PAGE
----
Windows 10

Microsoft Announces Windows 10, Hopes We Forget Windows 8

At a Microsoft Windows press event in San Francisco this morning, Microsoft Windows executive vice president of the operating system group Terry Myerson took to the stage to tell journalists in attendance that the next version of Microsoft Windows — which has up until now been informally referred to as Windows 9 — would be officially named Windows 10 when it launches in the spring of 2015.

In a statement announcing the unveiling of Windows 10, Myerson put the focus on Windows 10 as a solution for business customers, a nod to the distaste many IT managers had for Windows 8. “This will be our most comprehensive operating system and the best release Microsoft has ever done for our business customers,” Myerson said. “…and we look forward to working together with our broader Windows community to bring Windows 10 to life in the months ahead.”

We’re covering the Windows 10 announcement today from a number of different angles. In addition to this post, my colleague Blair Greenwood will be covering all the Windows 10 development and DevOps-related news that Microsoft touched on today. Petri IT Knowledgebase Contributing Editor Aidan Finn provides a veteran IT professional’s take on Windows 10 as well.

Microsoft Dumps Windows 9 Moniker, Opts for Windows 10

So other than the curious decision to skip Windows 9 and name the latest Windows client OS Windows 10, what were some of the highlights of the Microsoft announcement? Let’s get some of the basic details out of the way first.

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Windows 10 logo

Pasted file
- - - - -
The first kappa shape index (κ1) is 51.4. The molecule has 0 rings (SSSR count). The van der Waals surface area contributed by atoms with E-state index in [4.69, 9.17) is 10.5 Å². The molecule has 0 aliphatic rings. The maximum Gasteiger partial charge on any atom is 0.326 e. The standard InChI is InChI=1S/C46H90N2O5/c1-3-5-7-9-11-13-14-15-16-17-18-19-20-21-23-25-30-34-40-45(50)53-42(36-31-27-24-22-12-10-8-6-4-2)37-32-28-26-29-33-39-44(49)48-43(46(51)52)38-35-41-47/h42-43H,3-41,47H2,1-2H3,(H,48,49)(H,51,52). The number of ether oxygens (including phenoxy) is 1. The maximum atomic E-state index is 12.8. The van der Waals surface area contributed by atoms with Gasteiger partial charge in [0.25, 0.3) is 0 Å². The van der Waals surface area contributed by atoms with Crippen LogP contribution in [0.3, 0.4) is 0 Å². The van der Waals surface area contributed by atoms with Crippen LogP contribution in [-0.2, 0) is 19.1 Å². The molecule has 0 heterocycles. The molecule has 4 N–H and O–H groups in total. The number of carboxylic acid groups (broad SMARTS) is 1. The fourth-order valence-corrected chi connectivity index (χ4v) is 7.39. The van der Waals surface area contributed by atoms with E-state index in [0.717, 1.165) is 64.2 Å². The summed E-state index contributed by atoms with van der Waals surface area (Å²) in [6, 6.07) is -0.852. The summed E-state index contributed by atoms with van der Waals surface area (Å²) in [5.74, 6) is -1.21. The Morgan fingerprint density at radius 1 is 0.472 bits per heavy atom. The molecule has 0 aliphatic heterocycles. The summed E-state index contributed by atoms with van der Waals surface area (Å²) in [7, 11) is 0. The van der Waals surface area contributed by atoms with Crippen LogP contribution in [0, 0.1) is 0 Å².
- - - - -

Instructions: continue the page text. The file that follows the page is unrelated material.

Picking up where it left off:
In a press event in San Francisco this morning, Microsoft opted to leapfrog Windows 9 and go with the Windows 10 brand name for their next client OS. (Image: Microsoft)


The Basics: Windows 10 FAQ

Q: Why did Microsoft pick the Windows 10 name over Windows 9?

A: Good question. Because they liked the movie Ten? Or they wanted to eventually turn Windows up to 11, but they had to go to 10 first? Or Microsoft has a serious case of Apple Mac OS X envy? Your guess is as good as mine.

Q: When will the Windows 10 technical preview be released?

A: Microsoft Windows OS Chief Terry Myerson said that the Windows 10 technical preview will be available on October 1st as part of the new Windows Insider Program, which I’ll explain next.

Q: What is the Windows Insider Program?

A: The Windows Insider Program is a new initiative where Microsoft will be letting “PC experts and IT Pros” get access to a pre-release, technical preview of Windows 10.  can get access to a technical preview of Windows 10 for desktops and laptops. In a post on the Blogging Windows blog, Myerson writes that “With the Insider program, we’re inviting our most enthusiastic Windows customers to shape Windows 10 with us. We know they’re a vocal bunch – and we’re looking forward to hearing from them.”

Q: When will Windows 10 hit RTM?

A: Microsoft hasn’t officially mentioned a formal release date yet, but ZDNet’s Mary Jo Foley is reporting that Windows 10 will see a mid-2015 final release.

Q: Were any new features announced today?